Searching over 5,500,000 cases.

Buy This Entire Record For $7.95

Download the entire decision to receive the complete text, official citation,
docket number, dissents and concurrences, and footnotes for this case.

Learn more about what you receive with purchase of this case.

Johnson v. Berryhill

United States District Court, D. Oregon

October 26, 2017

NANCY A. BERRYHILL, Acting Commissioner of Social Security Defendant.

          Katherine L. Eitenmiller Mark A. Manning Harder, Wells, Baron & Manning, P.C. Attorneys for Plaintiff

          Billy J. Williams Janice E. Hebert U.S. Attorney's Office District of Oregon Lars J. Nelson Social Security Administration Attorneys for Defendant

          OPINION & ORDER

          MARCO A. HERNÁNDEZ United States District Judge

         Plaintiff Steven Johnson brings this action for judicial review of the Commissioner's final decision denying his application for Supplemental Security Income (“SSI”) under Title XVI of the Social Security Act. The Court has jurisdiction under 42 U.S.C. § 405(g) (incorporated by 42 U.S.C. § 1382(c)(3)). Because the Commissioner's decision was free of legal error and supported by substantial evidence in the record, it is affirmed and this case is dismissed.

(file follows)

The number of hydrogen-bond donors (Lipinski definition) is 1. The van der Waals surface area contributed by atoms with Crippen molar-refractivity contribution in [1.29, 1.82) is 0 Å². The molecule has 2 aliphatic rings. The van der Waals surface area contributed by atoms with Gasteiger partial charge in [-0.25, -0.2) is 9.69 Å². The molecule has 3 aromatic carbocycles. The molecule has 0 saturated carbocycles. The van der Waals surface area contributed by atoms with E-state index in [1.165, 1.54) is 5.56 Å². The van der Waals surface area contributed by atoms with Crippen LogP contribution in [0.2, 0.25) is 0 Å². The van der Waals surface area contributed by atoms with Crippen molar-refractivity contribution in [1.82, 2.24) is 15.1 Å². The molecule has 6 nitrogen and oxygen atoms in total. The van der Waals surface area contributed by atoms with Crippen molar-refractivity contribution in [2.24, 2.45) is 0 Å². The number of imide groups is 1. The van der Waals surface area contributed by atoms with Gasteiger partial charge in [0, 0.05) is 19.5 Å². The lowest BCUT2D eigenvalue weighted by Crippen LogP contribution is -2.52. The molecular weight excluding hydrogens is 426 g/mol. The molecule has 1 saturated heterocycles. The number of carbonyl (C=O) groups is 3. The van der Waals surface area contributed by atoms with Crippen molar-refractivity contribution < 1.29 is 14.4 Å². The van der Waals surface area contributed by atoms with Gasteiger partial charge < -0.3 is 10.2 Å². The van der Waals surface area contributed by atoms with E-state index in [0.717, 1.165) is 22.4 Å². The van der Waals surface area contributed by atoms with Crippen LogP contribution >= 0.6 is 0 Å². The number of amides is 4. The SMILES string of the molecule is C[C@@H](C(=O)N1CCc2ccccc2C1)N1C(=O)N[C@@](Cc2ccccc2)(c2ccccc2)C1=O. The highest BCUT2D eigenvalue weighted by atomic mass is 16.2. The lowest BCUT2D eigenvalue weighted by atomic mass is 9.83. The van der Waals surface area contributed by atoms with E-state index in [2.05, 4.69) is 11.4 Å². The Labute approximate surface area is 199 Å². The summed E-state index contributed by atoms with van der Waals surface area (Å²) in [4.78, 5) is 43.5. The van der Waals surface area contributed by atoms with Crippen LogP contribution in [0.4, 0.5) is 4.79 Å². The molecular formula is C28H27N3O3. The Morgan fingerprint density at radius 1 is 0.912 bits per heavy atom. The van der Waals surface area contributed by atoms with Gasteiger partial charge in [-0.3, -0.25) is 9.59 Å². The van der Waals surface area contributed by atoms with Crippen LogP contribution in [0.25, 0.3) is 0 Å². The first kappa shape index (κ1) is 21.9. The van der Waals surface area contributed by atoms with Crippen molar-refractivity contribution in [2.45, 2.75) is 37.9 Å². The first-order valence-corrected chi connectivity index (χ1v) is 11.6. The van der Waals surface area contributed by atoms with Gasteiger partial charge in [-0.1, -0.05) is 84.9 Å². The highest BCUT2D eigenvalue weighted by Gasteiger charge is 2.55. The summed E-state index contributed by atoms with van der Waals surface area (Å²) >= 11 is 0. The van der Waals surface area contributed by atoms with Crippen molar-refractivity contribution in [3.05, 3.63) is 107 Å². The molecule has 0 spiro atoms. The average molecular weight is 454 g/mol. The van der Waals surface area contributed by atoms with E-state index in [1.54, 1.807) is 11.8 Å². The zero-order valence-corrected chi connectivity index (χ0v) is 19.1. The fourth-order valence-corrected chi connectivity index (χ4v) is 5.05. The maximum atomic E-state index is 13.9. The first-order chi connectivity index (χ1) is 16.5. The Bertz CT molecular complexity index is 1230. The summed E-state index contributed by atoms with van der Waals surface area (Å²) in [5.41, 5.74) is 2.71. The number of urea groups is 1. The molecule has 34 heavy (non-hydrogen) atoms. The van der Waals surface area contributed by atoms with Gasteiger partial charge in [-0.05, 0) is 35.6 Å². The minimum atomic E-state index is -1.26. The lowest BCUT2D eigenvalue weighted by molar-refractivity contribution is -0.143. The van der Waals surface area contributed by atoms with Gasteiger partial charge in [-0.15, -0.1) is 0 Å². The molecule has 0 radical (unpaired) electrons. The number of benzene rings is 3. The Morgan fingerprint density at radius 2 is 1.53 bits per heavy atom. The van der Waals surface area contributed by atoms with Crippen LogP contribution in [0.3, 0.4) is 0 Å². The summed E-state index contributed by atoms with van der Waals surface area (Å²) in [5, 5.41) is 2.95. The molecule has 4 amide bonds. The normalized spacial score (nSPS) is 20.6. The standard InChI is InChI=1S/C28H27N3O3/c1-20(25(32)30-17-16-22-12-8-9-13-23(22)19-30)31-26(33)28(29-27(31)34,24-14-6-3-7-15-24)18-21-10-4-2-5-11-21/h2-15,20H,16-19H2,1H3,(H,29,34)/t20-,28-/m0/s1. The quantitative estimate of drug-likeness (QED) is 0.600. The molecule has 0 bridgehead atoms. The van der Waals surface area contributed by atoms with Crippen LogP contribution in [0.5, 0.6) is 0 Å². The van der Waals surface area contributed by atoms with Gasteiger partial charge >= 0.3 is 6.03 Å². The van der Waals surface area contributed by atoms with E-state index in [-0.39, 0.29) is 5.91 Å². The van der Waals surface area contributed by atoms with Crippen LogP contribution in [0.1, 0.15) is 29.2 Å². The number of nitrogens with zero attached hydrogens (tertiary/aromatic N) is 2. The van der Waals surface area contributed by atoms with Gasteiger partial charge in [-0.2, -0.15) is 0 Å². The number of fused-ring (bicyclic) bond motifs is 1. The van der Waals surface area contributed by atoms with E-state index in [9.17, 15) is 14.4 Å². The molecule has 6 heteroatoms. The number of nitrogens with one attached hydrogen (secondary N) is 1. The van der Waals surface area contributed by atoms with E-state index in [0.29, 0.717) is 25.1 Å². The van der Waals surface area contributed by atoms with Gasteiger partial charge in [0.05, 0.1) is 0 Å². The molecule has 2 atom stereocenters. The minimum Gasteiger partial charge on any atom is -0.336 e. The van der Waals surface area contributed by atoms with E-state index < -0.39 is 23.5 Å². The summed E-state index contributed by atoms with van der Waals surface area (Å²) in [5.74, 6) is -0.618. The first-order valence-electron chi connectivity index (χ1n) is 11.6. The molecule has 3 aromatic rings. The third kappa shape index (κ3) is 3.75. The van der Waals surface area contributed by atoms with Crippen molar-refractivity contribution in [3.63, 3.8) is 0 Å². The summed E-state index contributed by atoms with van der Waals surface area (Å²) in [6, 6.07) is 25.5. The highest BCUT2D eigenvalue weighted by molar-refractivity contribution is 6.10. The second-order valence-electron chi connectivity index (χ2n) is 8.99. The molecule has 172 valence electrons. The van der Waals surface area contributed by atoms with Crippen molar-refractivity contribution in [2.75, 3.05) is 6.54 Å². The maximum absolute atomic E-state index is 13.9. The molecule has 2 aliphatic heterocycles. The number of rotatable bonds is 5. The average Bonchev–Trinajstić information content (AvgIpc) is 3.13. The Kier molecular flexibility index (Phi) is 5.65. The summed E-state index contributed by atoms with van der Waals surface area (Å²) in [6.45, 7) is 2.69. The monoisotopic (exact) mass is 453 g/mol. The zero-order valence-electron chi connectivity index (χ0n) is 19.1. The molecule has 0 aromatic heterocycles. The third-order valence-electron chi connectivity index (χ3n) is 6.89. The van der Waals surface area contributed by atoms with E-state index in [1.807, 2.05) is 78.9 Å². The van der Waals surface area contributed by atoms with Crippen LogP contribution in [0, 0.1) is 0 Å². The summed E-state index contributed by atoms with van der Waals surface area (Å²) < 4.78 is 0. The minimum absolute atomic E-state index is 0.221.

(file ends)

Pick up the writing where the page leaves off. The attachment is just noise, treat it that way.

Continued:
Plaintiff was born on July 16, 1969, and was forty-three years old on the date that his application for benefits was filed. Tr. 24.[1] Plaintiff has a high school education and no past relevant work experience. Id. Plaintiff filed his application for SSI on February 19, 2013, alleging a disability onset date of March 12, 2000. Tr. 10. His claim was initially denied on June 24, 2013, and on reconsideration on December 31, 2013. Id. An administrative hearing was held on January 28, 2015, before Administrative Law Judge (“ALJ”) Elizabeth Watson. Id. Plaintiff appeared in person in North Bend and ALJ Watson presided over the hearing from Eugene by video. Id. ALJ Watson issued a written opinion denying Plaintiff's application on March 11, 2015. Tr. 25. The Appeals Council denied reconsideration of Plaintiff's application, making the ALJ's opinion the Commissioner's final decision that Plaintiff now challenges in this Court. Tr. 1-6.